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‘Only children weep’

Submitted by on Monday, 17 January 2011 No Comment

“They’ve done it before and they did it tonight and they’ll do it again and when they do it – seems that only children weep.” – To Kill A Mockingbird

It was a dog and a buddy who formally introduced Big Guy to the concept of racism. It came one night over dinner, as Big Guy’s friend and I talked about the troubles I’d had feeding his pet while he family was out of town over a recent weekend.

“He’s just like that,” the friend said. “He doesn’t like white people. He’s racist.”

I can’t vouch for the dog’s attitude toward an entire race, but I can confirm that he holds at least one particular white person in low regard.

That would be me. As I opened the door to check the food and water bowls, the dog snarled and growled. I gave the dishes a quick glance to confirm that Cujo wouldn’t starve and quickly backed out the door lest he’d never heard the old cliche about not biting the hand that feeds you.

The boy’s mom and I joked about it later when we thought the kids weren’t listening.

“He’s like that,” she said. “He doesn’t like white people.”

“You have a racist dog?” I laughed. “Maybe he needs diversity training.”

I tried to laugh off the 8-year-old’s sincere proclamation about the dog. “More likely he was just upset because he didn’t know me and didn’t want a stranger in your house while you were gone,” I said, and he nodded in agreement.

Still, the word was out there now, and it stuck in Big Guy’s head. It was the first time he’d heard it.

“When a child asks you something, answer him, for goodness’ … sake. But don’t make a production of it. Children are children, but they can spot an evasion quicker than adults, and evasion simply muddles ‘em.” – To Kill A Mockingbird

“Momma, what’s racism,” Big Guy asked the next night as we were driving home. It seems that all of our in-depth conversations occur in one of two places: the car or bed, just before lights out.

I thought for a second before finally saying, it’s when someone doesn’t like other people based just on the way they look.

You mean, like, the color of their skin?

Yes, that’s usually it.

Well, that’s just stupid, Big Guy said. Tan or brown, it doesn’t matter. People are people. Why do some people not like others?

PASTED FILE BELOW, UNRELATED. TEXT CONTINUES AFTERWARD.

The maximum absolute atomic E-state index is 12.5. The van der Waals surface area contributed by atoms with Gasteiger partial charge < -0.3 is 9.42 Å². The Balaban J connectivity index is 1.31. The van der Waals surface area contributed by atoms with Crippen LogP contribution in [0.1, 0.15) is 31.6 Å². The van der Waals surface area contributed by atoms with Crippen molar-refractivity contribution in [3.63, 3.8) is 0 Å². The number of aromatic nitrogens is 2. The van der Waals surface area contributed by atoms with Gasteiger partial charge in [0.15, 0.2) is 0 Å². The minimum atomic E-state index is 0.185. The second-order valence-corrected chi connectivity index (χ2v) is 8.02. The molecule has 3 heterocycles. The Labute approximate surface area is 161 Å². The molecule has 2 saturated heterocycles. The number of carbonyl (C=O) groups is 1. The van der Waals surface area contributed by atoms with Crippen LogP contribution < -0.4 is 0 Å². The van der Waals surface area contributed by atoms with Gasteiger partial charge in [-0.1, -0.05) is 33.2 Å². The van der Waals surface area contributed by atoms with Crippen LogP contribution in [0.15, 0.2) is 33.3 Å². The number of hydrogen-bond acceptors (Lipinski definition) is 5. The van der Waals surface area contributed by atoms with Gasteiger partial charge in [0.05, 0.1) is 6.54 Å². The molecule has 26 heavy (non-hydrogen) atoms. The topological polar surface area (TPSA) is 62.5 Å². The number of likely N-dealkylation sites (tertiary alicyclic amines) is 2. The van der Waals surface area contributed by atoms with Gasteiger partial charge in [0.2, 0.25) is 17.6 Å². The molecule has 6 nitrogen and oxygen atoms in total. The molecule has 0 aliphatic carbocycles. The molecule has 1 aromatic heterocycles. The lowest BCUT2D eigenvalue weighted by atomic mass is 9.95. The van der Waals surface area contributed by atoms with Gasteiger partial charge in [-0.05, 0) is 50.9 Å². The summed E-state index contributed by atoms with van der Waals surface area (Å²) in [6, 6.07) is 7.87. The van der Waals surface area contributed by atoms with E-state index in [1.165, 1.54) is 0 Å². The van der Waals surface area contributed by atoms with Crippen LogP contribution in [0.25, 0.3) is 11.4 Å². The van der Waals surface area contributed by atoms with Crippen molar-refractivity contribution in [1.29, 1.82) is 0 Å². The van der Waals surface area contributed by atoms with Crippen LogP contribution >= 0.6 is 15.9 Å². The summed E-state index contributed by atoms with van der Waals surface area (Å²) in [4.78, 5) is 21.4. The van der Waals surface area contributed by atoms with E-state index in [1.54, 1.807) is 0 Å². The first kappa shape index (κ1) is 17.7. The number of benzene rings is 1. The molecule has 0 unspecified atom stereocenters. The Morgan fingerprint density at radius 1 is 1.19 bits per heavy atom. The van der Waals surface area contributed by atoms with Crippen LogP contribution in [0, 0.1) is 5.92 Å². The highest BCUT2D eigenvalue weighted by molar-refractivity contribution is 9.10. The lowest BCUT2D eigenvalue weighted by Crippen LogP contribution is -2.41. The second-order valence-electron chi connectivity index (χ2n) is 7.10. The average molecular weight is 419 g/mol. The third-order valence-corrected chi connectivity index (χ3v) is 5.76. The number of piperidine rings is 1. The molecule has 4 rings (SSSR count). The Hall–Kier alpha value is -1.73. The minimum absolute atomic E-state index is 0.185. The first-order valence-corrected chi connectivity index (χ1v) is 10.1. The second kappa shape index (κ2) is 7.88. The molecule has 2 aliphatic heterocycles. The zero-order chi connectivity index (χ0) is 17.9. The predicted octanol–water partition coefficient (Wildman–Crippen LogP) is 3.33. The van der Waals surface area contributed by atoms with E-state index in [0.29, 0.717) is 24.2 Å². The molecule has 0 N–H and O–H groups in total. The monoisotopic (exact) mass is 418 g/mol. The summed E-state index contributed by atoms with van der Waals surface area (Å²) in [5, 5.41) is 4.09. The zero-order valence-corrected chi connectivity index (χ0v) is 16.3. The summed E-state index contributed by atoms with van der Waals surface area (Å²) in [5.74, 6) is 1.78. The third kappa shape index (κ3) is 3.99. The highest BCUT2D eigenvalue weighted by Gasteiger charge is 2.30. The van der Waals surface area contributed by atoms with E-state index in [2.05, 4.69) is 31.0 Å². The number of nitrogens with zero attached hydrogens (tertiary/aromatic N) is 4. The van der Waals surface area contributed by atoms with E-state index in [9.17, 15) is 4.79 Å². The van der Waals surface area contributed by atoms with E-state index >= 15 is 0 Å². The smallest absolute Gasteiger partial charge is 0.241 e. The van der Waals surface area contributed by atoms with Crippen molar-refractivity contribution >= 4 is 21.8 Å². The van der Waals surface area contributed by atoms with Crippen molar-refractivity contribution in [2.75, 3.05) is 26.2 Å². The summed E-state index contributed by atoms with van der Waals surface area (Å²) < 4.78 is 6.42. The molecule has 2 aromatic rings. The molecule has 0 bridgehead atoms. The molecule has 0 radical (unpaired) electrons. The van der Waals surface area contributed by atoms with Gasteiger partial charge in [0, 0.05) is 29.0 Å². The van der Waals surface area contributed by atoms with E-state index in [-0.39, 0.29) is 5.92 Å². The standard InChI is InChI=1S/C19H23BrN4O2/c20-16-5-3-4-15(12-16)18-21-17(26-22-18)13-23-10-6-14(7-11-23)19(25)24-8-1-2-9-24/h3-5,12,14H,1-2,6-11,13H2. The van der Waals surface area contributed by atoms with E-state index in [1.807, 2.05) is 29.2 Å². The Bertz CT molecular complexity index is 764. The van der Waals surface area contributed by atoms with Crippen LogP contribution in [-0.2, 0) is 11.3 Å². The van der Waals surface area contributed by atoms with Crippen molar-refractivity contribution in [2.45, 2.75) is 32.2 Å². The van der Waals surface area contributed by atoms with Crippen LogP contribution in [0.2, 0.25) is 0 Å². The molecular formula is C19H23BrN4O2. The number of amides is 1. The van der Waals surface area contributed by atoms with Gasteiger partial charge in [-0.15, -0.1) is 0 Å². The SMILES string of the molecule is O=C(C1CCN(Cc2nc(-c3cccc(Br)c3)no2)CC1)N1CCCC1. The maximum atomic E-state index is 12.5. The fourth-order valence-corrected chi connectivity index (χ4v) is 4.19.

It’s often because they don’t feel good about themselves, and they try to make up for it by putting others down, I said.

That’s just stupid, Big Guy said again.

” ‘Things haven’t caught up with that one’s instinct yet. Let him get a little older, and he won’t get sick and cry. Maybe things’ll strike him as being – not quite right, say, but he won’t cry, not when he gets a few years in him.’

‘Cry about what, Mr Raymond?’ …

‘Cry about the simple hell people give other people – without even thinking. Cry about the hell white people give colored folks, without even stopping to think that they’re people, too.’ ” - To Kill a Mockingbird

A few days later, Big Guy’s class saw a movie about Martin Luther King Jr. It was historical fiction, involving a child who had a pocket watch that allowed him to time travel.

The child went back and watched firefights hose off protesters and police sic dogs on brown people.

“It was really, really sad,” Big Guy said. “Hecka sad. A lot of kids were crying in class. I was crying, too.”

“Why was it sad?” I asked.

“Well, B’s my friend and he’s brown. D’s my best friend, and he’s browner than I am. They shouldn’t be treated like that just because they’re brown. I’m glad Martin Luther King helped them. It’s too bad they killed him.”

Martin Luther King was about helping all of us, I told Big Guy. He had a dream that everyone would get along, no matter their skin color.

Oooooh! Big Guy remembered. He said a speech about that. “I Have A Dream.”

Yes, he did, babes, and if you listen to it closely, it’s a beautiful dream.

It was in the movie, Big Guy said. Can we listen to it at home? Can you find it on your computer?

You bet I can, I thought, because I share that dream. It’s one that my generation has made great progress on, though we haven’t been able to fully realize it. Perhaps your generation can.

“So it took an eight-year-old child to bring ‘em to their senses. … That proves something – that a gang of wild animals can be stopped, simply because they’re still human. Hmp, maybe we need a police force of children.” – To Kill a Mockingbird

Big Guy knew that I was reading “To Kill a Mockingbird” recently. He’d heard about it on a “Hannah Montana” episode, and he’d wanted me to read it aloud to him and his brother.

Not just yet, I said. It’s a little too adult for you. He took that to mean that the words were too big, but I meant the concepts. I am not ready to discuss rape with a 7-year-old.

But someday, Big Guy, yes, we will all read it together. And I hope that when that day comes you’re still able to weep. It’s our only hope for making that dream come true.

Copyright 2011 Debra Legg. All rights reserved.

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